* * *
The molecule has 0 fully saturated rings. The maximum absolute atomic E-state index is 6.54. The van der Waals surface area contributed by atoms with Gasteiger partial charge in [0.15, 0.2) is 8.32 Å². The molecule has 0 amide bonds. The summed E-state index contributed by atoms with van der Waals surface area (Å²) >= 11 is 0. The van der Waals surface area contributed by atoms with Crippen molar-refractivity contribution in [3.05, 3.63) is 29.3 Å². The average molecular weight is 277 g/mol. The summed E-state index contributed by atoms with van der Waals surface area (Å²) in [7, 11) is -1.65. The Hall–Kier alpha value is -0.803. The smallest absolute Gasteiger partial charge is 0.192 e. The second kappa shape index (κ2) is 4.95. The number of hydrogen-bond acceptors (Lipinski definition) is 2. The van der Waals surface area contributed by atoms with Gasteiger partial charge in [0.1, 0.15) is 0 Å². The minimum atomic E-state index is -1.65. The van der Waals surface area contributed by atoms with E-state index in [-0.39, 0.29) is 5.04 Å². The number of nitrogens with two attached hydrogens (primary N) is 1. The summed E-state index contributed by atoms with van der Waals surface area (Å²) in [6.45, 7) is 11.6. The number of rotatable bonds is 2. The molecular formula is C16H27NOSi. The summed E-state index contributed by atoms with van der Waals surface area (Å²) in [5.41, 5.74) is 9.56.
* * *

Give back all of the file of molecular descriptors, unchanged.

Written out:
The molecule has 0 fully saturated rings. The maximum absolute atomic E-state index is 6.54. The van der Waals surface area contributed by atoms with Gasteiger partial charge in [0.15, 0.2) is 8.32 Å². The molecule has 0 amide bonds. The summed E-state index contributed by atoms with van der Waals surface area (Å²) >= 11 is 0. The van der Waals surface area contributed by atoms with Crippen molar-refractivity contribution in [3.05, 3.63) is 29.3 Å². The average molecular weight is 277 g/mol. The summed E-state index contributed by atoms with van der Waals surface area (Å²) in [7, 11) is -1.65. The Hall–Kier alpha value is -0.803. The smallest absolute Gasteiger partial charge is 0.192 e. The second kappa shape index (κ2) is 4.95. The number of hydrogen-bond acceptors (Lipinski definition) is 2. The van der Waals surface area contributed by atoms with Gasteiger partial charge in [0.1, 0.15) is 0 Å². The minimum atomic E-state index is -1.65. The van der Waals surface area contributed by atoms with E-state index in [-0.39, 0.29) is 5.04 Å². The number of nitrogens with two attached hydrogens (primary N) is 1. The summed E-state index contributed by atoms with van der Waals surface area (Å²) in [6.45, 7) is 11.6. The number of rotatable bonds is 2. The molecular formula is C16H27NOSi. The summed E-state index contributed by atoms with van der Waals surface area (Å²) in [5.41, 5.74) is 9.56.